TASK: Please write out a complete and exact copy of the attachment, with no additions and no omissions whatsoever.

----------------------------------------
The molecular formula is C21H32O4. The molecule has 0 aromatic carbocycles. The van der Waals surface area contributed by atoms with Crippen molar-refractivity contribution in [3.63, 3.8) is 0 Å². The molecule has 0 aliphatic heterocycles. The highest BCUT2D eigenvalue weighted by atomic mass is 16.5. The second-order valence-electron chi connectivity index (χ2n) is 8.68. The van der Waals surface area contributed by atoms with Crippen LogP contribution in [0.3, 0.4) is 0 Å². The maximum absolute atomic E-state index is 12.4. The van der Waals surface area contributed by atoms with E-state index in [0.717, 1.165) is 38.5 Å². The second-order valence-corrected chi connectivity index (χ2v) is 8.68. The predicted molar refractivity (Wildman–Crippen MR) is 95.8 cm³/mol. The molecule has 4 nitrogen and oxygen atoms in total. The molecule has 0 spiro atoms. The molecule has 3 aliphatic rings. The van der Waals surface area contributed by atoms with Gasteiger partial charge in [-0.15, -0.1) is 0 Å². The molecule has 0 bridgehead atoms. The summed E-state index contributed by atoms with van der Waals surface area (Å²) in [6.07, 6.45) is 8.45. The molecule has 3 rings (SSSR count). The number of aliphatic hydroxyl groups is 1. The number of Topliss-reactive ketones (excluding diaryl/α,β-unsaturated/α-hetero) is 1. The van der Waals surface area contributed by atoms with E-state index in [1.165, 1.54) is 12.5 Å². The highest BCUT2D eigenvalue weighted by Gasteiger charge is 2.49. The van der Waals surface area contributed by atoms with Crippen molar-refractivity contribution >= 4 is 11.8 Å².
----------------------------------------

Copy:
The molecular formula is C21H32O4. The molecule has 0 aromatic carbocycles. The van der Waals surface area contributed by atoms with Crippen molar-refractivity contribution in [3.63, 3.8) is 0 Å². The molecule has 0 aliphatic heterocycles. The highest BCUT2D eigenvalue weighted by atomic mass is 16.5. The second-order valence-electron chi connectivity index (χ2n) is 8.68. The van der Waals surface area contributed by atoms with Crippen LogP contribution in [0.3, 0.4) is 0 Å². The maximum absolute atomic E-state index is 12.4. The van der Waals surface area contributed by atoms with E-state index in [0.717, 1.165) is 38.5 Å². The second-order valence-corrected chi connectivity index (χ2v) is 8.68. The predicted molar refractivity (Wildman–Crippen MR) is 95.8 cm³/mol. The molecule has 4 nitrogen and oxygen atoms in total. The molecule has 0 spiro atoms. The molecule has 3 aliphatic rings. The van der Waals surface area contributed by atoms with Gasteiger partial charge in [-0.15, -0.1) is 0 Å². The molecule has 0 bridgehead atoms. The summed E-state index contributed by atoms with van der Waals surface area (Å²) in [6.07, 6.45) is 8.45. The molecule has 3 rings (SSSR count). The number of aliphatic hydroxyl groups is 1. The number of Topliss-reactive ketones (excluding diaryl/α,β-unsaturated/α-hetero) is 1. The van der Waals surface area contributed by atoms with E-state index in [1.165, 1.54) is 12.5 Å². The highest BCUT2D eigenvalue weighted by Gasteiger charge is 2.49. The van der Waals surface area contributed by atoms with Crippen molar-refractivity contribution >= 4 is 11.8 Å².